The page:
TomTom Partners with what3words to Make Finding an Exact Location Easier
【Summary】TomTom, a leading GPS and mapping company is working on a solution to make navigating to a precise location possible. The company announced it will offer ‘what3words’ integration to its automotive customers in the second half of this year.
Many people has experienced having a package delivered to the wrong address or an Uber driver dropping you off at the wrong location a few doors away. The problem is that street addresses are often not precise enough, and they don't exist in parks or other rural areas. In a recent survey of new car owners, JD Power found that difficult to use and inaccurate car navigation systems is the most frequently reported problem.
TomTom, a leading GPS and mapping company is working on a solution to make navigating to a precise location possible. The company announced it will offer ‘what3words' integration to its automotive customers in the second half of this year.
Antoine Saucier, Managing Director, TomTom Automotive, said "Whether you're trying to find an address in the center of Turin, or on the streets of Tuvalu, TomTom wants to get you there quickly and efficiently. Our collaboration with what3words demonstrates our commitment to embracing new addressing technology that is easy-to-use and integrates simply into our navigation offering."
TomTom is a industry-leading automotive navigation and traffic technology company. Its navigation technology is built into cars from Volkswagen, Fiat Chrysler, Alfa Romeo, Citroën and Peugeot. The company is recognized as the one of the largest and fastest-growing telematics providers in Europe, and its easy-to-integrate navigation engine has been used in over 100 million devices.
What3words enables drivers to discover, share and navigate to any precise location faster and more easily than any other system—using just three easy to remember words. The company has mapped the entire globe— dividing it up into 27 trillion, 3 meter squares. Each square can be identified and located globally by using just three words.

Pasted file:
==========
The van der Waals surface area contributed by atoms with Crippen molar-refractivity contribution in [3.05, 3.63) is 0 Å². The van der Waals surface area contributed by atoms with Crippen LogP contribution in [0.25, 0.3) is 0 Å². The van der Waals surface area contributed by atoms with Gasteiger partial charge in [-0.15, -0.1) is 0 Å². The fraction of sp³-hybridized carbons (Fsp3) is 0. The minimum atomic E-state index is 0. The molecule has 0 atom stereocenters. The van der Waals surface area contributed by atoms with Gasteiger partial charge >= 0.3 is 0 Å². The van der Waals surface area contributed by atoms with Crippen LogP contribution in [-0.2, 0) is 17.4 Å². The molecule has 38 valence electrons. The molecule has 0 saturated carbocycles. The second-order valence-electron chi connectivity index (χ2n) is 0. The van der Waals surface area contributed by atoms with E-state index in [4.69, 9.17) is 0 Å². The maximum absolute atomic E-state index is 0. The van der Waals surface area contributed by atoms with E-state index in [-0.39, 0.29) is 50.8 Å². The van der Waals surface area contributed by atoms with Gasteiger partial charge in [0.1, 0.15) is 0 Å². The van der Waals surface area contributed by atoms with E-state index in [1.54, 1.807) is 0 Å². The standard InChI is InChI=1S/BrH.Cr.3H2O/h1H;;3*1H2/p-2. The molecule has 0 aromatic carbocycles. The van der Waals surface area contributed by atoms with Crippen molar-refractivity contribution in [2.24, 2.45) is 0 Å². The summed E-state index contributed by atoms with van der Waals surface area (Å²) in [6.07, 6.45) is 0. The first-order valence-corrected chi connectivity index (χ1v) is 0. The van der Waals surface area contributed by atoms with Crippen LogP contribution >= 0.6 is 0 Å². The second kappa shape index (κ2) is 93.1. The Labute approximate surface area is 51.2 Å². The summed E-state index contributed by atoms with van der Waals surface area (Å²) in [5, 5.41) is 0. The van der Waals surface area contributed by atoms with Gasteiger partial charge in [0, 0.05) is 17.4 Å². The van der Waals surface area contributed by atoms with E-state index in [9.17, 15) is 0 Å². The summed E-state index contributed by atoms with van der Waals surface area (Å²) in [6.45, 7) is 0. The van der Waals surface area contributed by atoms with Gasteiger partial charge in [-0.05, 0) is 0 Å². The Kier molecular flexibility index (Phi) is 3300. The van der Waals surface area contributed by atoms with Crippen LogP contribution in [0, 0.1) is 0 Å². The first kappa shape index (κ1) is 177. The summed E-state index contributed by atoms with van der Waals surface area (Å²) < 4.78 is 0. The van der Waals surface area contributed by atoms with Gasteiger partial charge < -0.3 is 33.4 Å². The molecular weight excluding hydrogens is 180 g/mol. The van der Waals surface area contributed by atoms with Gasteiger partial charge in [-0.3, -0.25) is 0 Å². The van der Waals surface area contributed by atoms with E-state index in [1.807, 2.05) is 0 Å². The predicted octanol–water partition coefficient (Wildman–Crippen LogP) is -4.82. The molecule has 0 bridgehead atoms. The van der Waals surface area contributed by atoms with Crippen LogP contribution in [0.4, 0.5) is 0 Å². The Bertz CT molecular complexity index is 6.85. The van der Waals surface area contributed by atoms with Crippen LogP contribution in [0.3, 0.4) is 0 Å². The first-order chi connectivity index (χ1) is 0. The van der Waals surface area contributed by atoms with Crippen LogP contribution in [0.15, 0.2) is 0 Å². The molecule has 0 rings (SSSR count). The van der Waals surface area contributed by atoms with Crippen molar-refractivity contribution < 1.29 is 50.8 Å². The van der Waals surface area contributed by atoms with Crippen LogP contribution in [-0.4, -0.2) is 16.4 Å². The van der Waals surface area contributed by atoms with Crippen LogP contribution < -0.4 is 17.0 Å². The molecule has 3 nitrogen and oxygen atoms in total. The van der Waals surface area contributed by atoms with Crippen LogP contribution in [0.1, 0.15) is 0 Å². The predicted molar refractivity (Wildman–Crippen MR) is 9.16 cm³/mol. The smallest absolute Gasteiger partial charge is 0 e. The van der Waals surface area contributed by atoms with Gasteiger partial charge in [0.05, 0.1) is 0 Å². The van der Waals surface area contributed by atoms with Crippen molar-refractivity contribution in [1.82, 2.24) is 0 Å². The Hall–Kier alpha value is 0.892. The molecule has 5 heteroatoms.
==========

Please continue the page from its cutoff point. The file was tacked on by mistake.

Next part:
The company says that 75 percent of the world's countries lack a reliable address system, making it harder for people to find each other. This problem is compounded in the era of mobility-on-demand and e-commerce delivery services.
With what3words global address system, a user can find an exact location with common words (e.g. "table.lamp.spoon"). Using this method, addresses can be remembered more easily. The addresses can even be emailed or sent via SMS so others can find the precise location anywhere in the world.
The three word addresses make it easier to find locations with duplicate addresses as well. There are countless "Main Streets" in the U.S. and what3words has a specific set of words assigned to each of them.
The entire system works offline, and does not need a data connection. Emergency workers can locate a person no matter where they are using a three word address. What3word's code is being built into autonomous drones and other devices to make navigation more precise.
Chris Sheldrick, CEO and co-founder of what3words said, "We are delighted that TomTom is bringing the benefits of more accurate addressing to its users. With what3words, drivers are able to navigate to any precise location – as specific as a side door, gate or parking spot. Equally, destinations that previously have been unaddressed now have a simple, reliable and easy-to-remember 3 word address."
Mercedes-Benz is the first automotive manufacturer to integrate 3 word address in its in-vehicle navigation. The luxury car manufacturer has built what3words into their next generation MBUX infotainment system, launching throughout 2018.
Mercedes Benz drivers and users of TomTom's navigation services will now be able to type or say 3 words to pinpoint an exact destination anywhere in the world.
Dominos Pizza is also testing 3 word addresses on the island of Sint Maarten. Domino's delivery experts cover 10 million miles each week in the U.S. alone, and deliver more than 1 million pizzas a day worldwide. Using three word addresses could have a far-reaching impact for any type of on-demand delivery around the world.
Originally from New Jersey, Eric is a automotive & technology reporter covering the high-tech industry in Silicon Valley. Eric has over 15 years of automotive experience and a bachelors degree in computer science. These skills, combined with technical writing and news reporting, allows him to fully understand and identify new and innovative technologies in the auto industry and beyond. He has worked at Uber on self-driving cars and as a technical writer, helping people to understand and work with technology. Outside of work, Eric likes to travel to new places, play guitar, and explore the outdoors.
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